Over the past decade, increasing global energy demands, combined with sharp increases in environmental pollution, have created a dilemma for governments and communities everywhere. As they find themselves on the user end of the very energy sources they fear, they ask themselves one important question: At what point should they be motivated to impose increasingly stringent environmental regulations on the global energy industry? At what point should they say enough is enough?
For many trying to figure out an answer to the question, and for others watching from the sidelines, the answer is simple enough. That "point" is now. Sensing a shift in sentiment, the Department of Chemical and Petroleum Engineering at the University of Calgary is ahead of the curve by calling for the development of integrated technologies for both the upstream and downstream sectors of the energy industry. It's hoping this technology development can begin to take place through the university's Integrated Thermal Characterization Unit, an initiative made possible through infrastructure support from the Canada Foundation for Innovation.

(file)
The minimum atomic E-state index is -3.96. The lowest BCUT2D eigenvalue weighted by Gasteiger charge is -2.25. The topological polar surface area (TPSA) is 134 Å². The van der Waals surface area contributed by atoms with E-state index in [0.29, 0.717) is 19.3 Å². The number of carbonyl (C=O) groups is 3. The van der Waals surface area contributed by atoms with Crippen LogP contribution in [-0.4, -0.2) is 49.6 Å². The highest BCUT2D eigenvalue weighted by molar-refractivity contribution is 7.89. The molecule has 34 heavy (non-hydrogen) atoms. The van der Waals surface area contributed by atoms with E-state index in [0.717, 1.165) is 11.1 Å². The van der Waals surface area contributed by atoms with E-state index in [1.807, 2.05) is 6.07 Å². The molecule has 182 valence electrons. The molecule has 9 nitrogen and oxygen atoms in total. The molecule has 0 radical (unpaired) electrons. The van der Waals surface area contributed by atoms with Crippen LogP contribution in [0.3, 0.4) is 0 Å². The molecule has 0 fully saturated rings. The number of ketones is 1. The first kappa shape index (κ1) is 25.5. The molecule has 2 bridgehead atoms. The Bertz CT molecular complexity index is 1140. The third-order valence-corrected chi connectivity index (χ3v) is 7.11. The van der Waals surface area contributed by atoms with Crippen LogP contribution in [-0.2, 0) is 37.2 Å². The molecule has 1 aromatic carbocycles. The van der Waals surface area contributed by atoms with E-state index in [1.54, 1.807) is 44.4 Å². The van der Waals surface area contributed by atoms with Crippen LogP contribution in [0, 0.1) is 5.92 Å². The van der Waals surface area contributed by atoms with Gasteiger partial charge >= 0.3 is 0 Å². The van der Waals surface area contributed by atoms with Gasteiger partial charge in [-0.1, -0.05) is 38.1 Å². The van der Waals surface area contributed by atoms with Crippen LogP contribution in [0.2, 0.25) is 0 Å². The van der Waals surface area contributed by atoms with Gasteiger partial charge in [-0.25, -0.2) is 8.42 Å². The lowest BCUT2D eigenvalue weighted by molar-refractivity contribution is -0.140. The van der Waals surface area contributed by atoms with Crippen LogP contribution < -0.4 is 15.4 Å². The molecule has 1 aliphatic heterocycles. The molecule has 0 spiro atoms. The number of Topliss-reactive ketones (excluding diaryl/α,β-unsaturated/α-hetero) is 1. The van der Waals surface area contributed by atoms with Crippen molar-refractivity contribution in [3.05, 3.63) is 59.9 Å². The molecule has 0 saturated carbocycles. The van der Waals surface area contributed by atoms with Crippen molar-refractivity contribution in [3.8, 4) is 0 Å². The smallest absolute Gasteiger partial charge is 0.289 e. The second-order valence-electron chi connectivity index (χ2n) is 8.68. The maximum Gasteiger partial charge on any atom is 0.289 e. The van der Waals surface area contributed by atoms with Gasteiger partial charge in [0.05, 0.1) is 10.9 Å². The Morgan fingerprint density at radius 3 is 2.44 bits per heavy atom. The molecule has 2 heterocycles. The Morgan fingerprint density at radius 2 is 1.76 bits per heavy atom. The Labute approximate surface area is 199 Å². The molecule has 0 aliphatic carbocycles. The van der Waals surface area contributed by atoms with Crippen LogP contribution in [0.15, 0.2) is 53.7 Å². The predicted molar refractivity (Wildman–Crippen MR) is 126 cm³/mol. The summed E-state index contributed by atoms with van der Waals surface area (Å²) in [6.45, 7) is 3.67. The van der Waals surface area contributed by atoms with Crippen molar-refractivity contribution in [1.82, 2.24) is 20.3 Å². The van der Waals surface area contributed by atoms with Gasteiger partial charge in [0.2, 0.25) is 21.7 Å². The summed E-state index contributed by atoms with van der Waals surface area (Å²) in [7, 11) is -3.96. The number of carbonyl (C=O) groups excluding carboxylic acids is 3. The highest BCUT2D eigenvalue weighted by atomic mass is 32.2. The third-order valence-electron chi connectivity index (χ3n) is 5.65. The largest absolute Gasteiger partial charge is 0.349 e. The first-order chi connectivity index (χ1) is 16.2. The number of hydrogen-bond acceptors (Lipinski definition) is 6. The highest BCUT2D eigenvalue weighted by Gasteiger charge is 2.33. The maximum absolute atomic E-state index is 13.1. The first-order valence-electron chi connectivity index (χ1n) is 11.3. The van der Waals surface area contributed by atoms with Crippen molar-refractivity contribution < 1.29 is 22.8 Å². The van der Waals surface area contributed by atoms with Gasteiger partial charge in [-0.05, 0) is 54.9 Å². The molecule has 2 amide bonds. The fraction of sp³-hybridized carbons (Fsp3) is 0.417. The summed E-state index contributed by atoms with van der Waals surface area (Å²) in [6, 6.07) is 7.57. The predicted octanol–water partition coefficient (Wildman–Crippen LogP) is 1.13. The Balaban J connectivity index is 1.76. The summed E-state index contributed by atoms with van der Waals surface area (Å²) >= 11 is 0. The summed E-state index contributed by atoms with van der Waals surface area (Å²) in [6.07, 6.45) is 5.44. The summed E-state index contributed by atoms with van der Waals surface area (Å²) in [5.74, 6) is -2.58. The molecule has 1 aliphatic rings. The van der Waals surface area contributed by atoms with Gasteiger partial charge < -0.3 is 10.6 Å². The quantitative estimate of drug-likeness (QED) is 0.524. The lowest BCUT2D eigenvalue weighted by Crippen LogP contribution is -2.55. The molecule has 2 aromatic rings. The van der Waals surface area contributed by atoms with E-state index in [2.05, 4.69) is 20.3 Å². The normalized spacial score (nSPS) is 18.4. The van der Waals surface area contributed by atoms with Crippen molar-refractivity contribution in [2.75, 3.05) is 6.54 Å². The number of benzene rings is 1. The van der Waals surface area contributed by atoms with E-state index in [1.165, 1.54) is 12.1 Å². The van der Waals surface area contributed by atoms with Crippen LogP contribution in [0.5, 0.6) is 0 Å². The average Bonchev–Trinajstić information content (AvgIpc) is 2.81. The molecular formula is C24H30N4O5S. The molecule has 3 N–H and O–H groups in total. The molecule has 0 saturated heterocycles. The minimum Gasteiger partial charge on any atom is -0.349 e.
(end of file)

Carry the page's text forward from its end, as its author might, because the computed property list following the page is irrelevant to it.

The CFI support is helping the university put together the equipment, infrastructure, and highly qualified personnel it needs to show how methods could be developed and used for the economic and environmentally acceptable use of Canada's oil and bitumen reserves. The goal is to convince the oil industry that it's possible to take a "green" approach and still be productive.
Led by Brent Young, researchers with the Integrated Thermal Characterization Unit plan to get Raj Metha and Gord Moore point across through five research projects. The projects will have a number of goals ranging from understanding the thermal processing of oil shale to determining the combustion characteristics of reservoir oils.
The CFI-supported infrastructure is important because it will allow Canada to develop a unique national facility that will be used by engineers, scientists, research associates, postdoctoral fellows, as well doctoral and masters students. It will also encourage cross-disciplinary research, and encourage partnerships with other research institutions, government agencies, and private industry.
But perhaps most important, the facility will undertake innovative projects that will greatly contribute to improvements in human health, quality of life, sustainability of the environment, and that will promote economic growth and jobs, and will save money.